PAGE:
Where Migration Changed in 2016
Oil Is King. Ish.
Yesterday, I took a look at Census back-year revisions to population. I’m reasonably confident I’m the only analyst that publishes on that topic, hence why I take that angle first. But fear not, I have not neglected the question of 2016 changes! For this post, I’ll run through a few quick pieces on where migration changed in 2016.
We can map it pretty easily:
The map above makes a few things crystal clear. First, in terms of demographic impact, the oil boom is collapsing. Everywhere that fracking is a big share of the economy saw worsening net migration. However, this isn’t just oil: coal country in eastern Kentucky and WVA also saw declines, as did many other areas that are mining-dependent.
Meanwhile, migration also worsened in the Bay Area, Los Angeles, around the DC metro area, around NYC, around Boston, etc. All the “elite coastal cities” you’ve been hearing about are seeing their net migration move lower relative to the recent past.
Well, not quite all. While core Seattle and Portland basically just sat at their previous levels, their suburbs did extremely well, and, in fact, virtually everywhere west of the Front Ranges of the Rockies did quite well for itself, barring the superstar cities of California and a few mining counties. Utah, Idaho, Arizona, western Colorado, Washington, Oregon, they all cleaned up nicely in 2016.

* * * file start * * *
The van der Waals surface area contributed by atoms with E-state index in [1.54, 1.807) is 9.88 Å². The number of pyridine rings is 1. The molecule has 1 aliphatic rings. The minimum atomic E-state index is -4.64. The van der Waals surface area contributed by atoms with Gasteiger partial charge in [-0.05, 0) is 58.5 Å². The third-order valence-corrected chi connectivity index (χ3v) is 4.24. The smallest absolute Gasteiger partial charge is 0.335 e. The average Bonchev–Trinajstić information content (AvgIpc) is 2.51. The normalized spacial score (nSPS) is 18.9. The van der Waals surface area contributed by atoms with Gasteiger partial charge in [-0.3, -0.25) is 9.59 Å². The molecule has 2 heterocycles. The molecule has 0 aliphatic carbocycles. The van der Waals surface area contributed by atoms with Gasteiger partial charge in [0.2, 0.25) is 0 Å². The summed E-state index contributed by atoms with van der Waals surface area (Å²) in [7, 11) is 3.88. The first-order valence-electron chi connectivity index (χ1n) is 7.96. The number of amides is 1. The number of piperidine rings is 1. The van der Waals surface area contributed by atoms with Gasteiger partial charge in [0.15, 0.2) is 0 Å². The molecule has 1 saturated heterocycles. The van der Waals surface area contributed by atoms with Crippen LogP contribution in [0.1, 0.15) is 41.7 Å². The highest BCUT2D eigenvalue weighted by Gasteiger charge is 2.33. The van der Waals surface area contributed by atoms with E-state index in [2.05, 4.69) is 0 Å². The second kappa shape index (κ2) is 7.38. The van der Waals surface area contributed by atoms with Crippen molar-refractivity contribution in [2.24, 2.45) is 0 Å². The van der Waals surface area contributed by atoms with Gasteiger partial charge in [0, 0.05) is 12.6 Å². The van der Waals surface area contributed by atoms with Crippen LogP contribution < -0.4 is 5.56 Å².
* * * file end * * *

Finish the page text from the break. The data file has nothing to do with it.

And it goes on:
Meanwhile, we also saw above-recent migration performance in Florida, Tennessee, central and north Georgia, western North Carolina, and most of central and eastern Texas. Maine and Vermont also fared well for themselves.
Lest you should think I’m hiding the ball here by taking a 2010–2015 average as my baseline, here’s ’16 vs. ‘15:
Sure, it’s a bit messier, but the broad conclusions remain pretty well the same.
We can also look at changes in domestic net migration by metro area instead of county. This will of course drop numerous counties entirely, but does allow us to see something more like inter-regional migration.
Some of the trends we observed crop up again. Most oil migration isn’t in urban areas, but the cities nearest the oil fields do seem to be facing more negative migration. The Appalachian region and all the east coast megalopolis cities are facing more negative migration as well.
Meanwhile, we can see the strength of Florida, the mountain west, Arizona, and the Pacific Northwest quite clearly, as well as some strength in the upper south region.